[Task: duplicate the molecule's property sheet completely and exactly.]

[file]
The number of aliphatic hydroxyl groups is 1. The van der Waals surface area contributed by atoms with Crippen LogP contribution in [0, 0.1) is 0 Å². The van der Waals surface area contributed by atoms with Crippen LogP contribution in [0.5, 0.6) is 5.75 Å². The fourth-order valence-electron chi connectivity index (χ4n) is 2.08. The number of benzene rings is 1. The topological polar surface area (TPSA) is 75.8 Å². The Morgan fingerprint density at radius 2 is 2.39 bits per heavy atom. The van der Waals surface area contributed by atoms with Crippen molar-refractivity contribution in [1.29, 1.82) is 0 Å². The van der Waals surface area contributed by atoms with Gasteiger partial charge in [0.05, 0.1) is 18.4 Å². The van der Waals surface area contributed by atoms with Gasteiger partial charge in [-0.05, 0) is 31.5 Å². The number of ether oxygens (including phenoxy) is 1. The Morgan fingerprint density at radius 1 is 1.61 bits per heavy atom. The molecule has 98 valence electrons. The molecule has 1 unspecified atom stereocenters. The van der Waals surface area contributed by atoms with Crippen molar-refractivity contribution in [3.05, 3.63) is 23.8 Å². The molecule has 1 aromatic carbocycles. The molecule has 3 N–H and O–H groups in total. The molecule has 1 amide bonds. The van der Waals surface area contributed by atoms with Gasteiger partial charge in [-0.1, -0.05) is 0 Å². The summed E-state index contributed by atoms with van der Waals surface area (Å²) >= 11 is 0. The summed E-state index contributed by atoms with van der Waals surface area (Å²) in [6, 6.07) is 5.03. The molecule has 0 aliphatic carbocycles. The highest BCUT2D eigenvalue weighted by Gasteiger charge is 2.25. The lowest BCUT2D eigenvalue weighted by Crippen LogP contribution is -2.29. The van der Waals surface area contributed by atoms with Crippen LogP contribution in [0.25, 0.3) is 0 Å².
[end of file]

The number of aliphatic hydroxyl groups is 1. The van der Waals surface area contributed by atoms with Crippen LogP contribution in [0, 0.1) is 0 Å². The van der Waals surface area contributed by atoms with Crippen LogP contribution in [0.5, 0.6) is 5.75 Å². The fourth-order valence-electron chi connectivity index (χ4n) is 2.08. The number of benzene rings is 1. The topological polar surface area (TPSA) is 75.8 Å². The Morgan fingerprint density at radius 2 is 2.39 bits per heavy atom. The van der Waals surface area contributed by atoms with Crippen molar-refractivity contribution in [1.29, 1.82) is 0 Å². The van der Waals surface area contributed by atoms with Gasteiger partial charge in [0.05, 0.1) is 18.4 Å². The van der Waals surface area contributed by atoms with Gasteiger partial charge in [-0.05, 0) is 31.5 Å². The number of ether oxygens (including phenoxy) is 1. The Morgan fingerprint density at radius 1 is 1.61 bits per heavy atom. The molecule has 98 valence electrons. The molecule has 1 unspecified atom stereocenters. The van der Waals surface area contributed by atoms with Crippen molar-refractivity contribution in [3.05, 3.63) is 23.8 Å². The molecule has 1 aromatic carbocycles. The molecule has 3 N–H and O–H groups in total. The molecule has 1 amide bonds. The van der Waals surface area contributed by atoms with Gasteiger partial charge in [-0.1, -0.05) is 0 Å². The summed E-state index contributed by atoms with van der Waals surface area (Å²) >= 11 is 0. The summed E-state index contributed by atoms with van der Waals surface area (Å²) in [6, 6.07) is 5.03. The molecule has 0 aliphatic carbocycles. The highest BCUT2D eigenvalue weighted by Gasteiger charge is 2.25. The lowest BCUT2D eigenvalue weighted by Crippen LogP contribution is -2.29. The van der Waals surface area contributed by atoms with Crippen LogP contribution in [0.25, 0.3) is 0 Å².